Energy has long been one of the largest segments of the economy and a huge opportunity for investors. But new factors over the past decade -- from climate change to technology innovations -- have threatened parts of the industry that were once extremely stable.
Energy can be a vast sector for investors, but below I've highlighted two reasons that sub-sectors of the energy industry once thought to be "safe" -- utilities and oil stocks -- may actually be names you should steer clear of in your portfolio.
Utilities aren't what they used to be
Since Thomas Edison invented the lightbulb, electricity has been on the rise -- until recently. You can see below that electricity consumption in the U.S. has been flat since 2007, and that's been a disaster for utilities across the country.
This demand dynamic has had a cascading impact across the industry. Wholesale generators were the first to feel it, resulting in lower prices for electricity and lower margins. You can see below that NRG Energy (NYSE:NRG), Calpine (NYSE:CPN), and Dynegy (NYSE:DYN) have all struggled to make money over the past five years, primarily because of the lack of growth in electricity demand.
The problems facing wholesale companies are felt at traditional utilities as well. Even a regulated utility usually has an unregulated arm that's seeing slumping energy demand. And in the regulated arm, rooftop solar, efficiency, and eventually energy storage all threaten to push more and more customers away from the utility in question . For example, MGM Resorts recently decidedthat it was worth paying $90 million just to leave a energy contract with NV Energy (the utility that primarily supplies Las Vegas with the power it needs to run those lights and slot machines) so it could buy its own energy. It should come as no surprise that scores of corporate customers are following that path as well. And on the residential side, SolarCity (NASDAQ: SCTY) (NASDAQ:SCTY.DL)CEO Lyndon Rive predicts that within 5 years solar will come with energy storage, reducing homeowners' need for electricity from the grid and even making it possible to go off grid entirely.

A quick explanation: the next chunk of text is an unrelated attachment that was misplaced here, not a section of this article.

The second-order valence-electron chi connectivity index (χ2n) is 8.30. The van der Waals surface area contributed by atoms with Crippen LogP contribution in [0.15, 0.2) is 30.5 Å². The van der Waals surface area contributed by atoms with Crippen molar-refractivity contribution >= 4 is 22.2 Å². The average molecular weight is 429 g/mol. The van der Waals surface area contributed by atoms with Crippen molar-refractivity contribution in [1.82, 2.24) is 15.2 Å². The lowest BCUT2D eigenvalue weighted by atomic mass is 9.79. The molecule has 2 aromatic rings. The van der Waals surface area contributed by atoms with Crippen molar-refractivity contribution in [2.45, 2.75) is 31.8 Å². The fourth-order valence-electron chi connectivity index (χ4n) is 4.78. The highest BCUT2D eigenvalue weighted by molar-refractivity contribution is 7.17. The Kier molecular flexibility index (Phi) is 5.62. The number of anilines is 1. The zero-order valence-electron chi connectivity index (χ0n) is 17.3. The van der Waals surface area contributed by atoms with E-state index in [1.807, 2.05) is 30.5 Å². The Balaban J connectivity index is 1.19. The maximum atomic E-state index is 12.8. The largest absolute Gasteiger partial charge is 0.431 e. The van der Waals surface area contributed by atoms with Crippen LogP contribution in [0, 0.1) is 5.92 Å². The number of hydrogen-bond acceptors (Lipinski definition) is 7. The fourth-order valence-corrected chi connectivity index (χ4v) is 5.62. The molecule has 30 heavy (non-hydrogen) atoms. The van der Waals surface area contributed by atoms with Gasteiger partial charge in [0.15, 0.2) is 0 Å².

Owning utility stocks now is riskier than it's been in a century, and that's a reason to avoid an area of the market that used to provide consistent returns year after year.
The boom and bust of oil stocks
The oil industry is under fire from multiple angles. Electric vehicles are gaining adoption rapidly in the auto world, and as the cost of batteries comes down and vehicle range goes up, an increasing number of consumers will be driving EVs. For larger vehicles, fuel cells hold promise as another attractive alternative to burning oil. On the regulatory front, the industry is facing growing scrutiny because of climate change, indicated by 195 countries agreeing in Paris last year to reduce greenhouse gas emissions. But these future headwinds are only part of the problem in the oil industry.
Low oil prices have caused at least 77 energy companies to file for bankruptcy since the start of 2015, and even the best-prepared companies with massive balance sheets haven't performed well against the market. You can see in the chart below that Chevron (NYSE:CVX), Royal Dutch Shell (NYSE:RDS-A), and ExxonMobil (NYSE:XOM) have all vastly underperformed the market, and were doing so even before oil prices started to fall.
Oil prices can be extremely volatile, and there's nothing investors can do to control that. And with alternatives like EVs and fuel cells coming quicker than most in the energy industry realize, I would hate to be an oil-industry investor right now. The energy source that won the last century won't win the next one; investors should invest accordingly.
Changes are coming to energy
It's extremely difficult to predict what the energy industry is going to look like a decade from now, but we can already see that formerly "safe" utility investments are now anything but safe. So are formerly "safe" oil investments. And those are two reasons to hate a good portion of the energy industry today.
Travis Hoium owns shares of Royal Dutch Shell (A Shares). The Motley Fool owns shares of and recommends Chevron and SolarCity. The Motley Fool owns shares of ExxonMobil and NRG Energy. Try any of our Foolish newsletter services free for 30 days. We Fools may not all hold the same opinions, but we all believe that considering a diverse range of insights makes us better investors. The Motley Fool has a disclosure policy.